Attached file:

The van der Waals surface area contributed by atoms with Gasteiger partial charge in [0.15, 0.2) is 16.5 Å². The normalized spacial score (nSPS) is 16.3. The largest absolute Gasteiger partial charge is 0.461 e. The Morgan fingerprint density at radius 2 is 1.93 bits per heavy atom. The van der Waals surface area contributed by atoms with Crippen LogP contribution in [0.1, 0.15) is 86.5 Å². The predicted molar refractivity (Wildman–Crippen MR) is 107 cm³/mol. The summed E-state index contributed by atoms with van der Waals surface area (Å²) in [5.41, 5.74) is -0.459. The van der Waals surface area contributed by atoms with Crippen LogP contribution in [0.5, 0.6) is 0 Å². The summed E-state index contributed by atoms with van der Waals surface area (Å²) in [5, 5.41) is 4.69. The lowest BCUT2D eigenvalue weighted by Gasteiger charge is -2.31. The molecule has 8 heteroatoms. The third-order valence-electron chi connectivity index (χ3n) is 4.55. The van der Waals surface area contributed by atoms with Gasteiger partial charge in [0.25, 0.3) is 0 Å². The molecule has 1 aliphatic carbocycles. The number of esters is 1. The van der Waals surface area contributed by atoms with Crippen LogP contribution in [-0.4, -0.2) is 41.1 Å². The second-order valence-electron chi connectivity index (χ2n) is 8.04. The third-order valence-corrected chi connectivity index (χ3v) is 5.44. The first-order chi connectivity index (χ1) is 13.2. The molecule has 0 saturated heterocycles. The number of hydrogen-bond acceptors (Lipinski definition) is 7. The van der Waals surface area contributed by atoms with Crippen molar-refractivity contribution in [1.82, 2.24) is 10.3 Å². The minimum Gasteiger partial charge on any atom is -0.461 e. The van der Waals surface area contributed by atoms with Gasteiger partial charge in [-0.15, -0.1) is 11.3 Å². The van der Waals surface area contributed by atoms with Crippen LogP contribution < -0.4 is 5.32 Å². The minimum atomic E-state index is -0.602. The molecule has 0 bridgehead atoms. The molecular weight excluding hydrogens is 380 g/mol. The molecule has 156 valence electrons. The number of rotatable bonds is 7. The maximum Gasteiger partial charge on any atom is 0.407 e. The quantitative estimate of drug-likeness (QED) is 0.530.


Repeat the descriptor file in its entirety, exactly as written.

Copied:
The van der Waals surface area contributed by atoms with Gasteiger partial charge in [0.15, 0.2) is 16.5 Å². The normalized spacial score (nSPS) is 16.3. The largest absolute Gasteiger partial charge is 0.461 e. The Morgan fingerprint density at radius 2 is 1.93 bits per heavy atom. The van der Waals surface area contributed by atoms with Crippen LogP contribution in [0.1, 0.15) is 86.5 Å². The predicted molar refractivity (Wildman–Crippen MR) is 107 cm³/mol. The summed E-state index contributed by atoms with van der Waals surface area (Å²) in [5.41, 5.74) is -0.459. The van der Waals surface area contributed by atoms with Crippen LogP contribution in [0.5, 0.6) is 0 Å². The summed E-state index contributed by atoms with van der Waals surface area (Å²) in [5, 5.41) is 4.69. The lowest BCUT2D eigenvalue weighted by Gasteiger charge is -2.31. The molecule has 8 heteroatoms. The third-order valence-electron chi connectivity index (χ3n) is 4.55. The van der Waals surface area contributed by atoms with Gasteiger partial charge in [0.25, 0.3) is 0 Å². The molecule has 1 aliphatic carbocycles. The number of esters is 1. The van der Waals surface area contributed by atoms with Crippen LogP contribution in [-0.4, -0.2) is 41.1 Å². The second-order valence-electron chi connectivity index (χ2n) is 8.04. The third-order valence-corrected chi connectivity index (χ3v) is 5.44. The first-order chi connectivity index (χ1) is 13.2. The molecule has 0 saturated heterocycles. The number of hydrogen-bond acceptors (Lipinski definition) is 7. The van der Waals surface area contributed by atoms with Crippen molar-refractivity contribution in [1.82, 2.24) is 10.3 Å². The minimum Gasteiger partial charge on any atom is -0.461 e. The van der Waals surface area contributed by atoms with Gasteiger partial charge in [-0.15, -0.1) is 11.3 Å². The van der Waals surface area contributed by atoms with Crippen LogP contribution < -0.4 is 5.32 Å². The minimum atomic E-state index is -0.602. The molecule has 0 bridgehead atoms. The molecular weight excluding hydrogens is 380 g/mol. The molecule has 156 valence electrons. The number of rotatable bonds is 7. The maximum Gasteiger partial charge on any atom is 0.407 e. The quantitative estimate of drug-likeness (QED) is 0.530.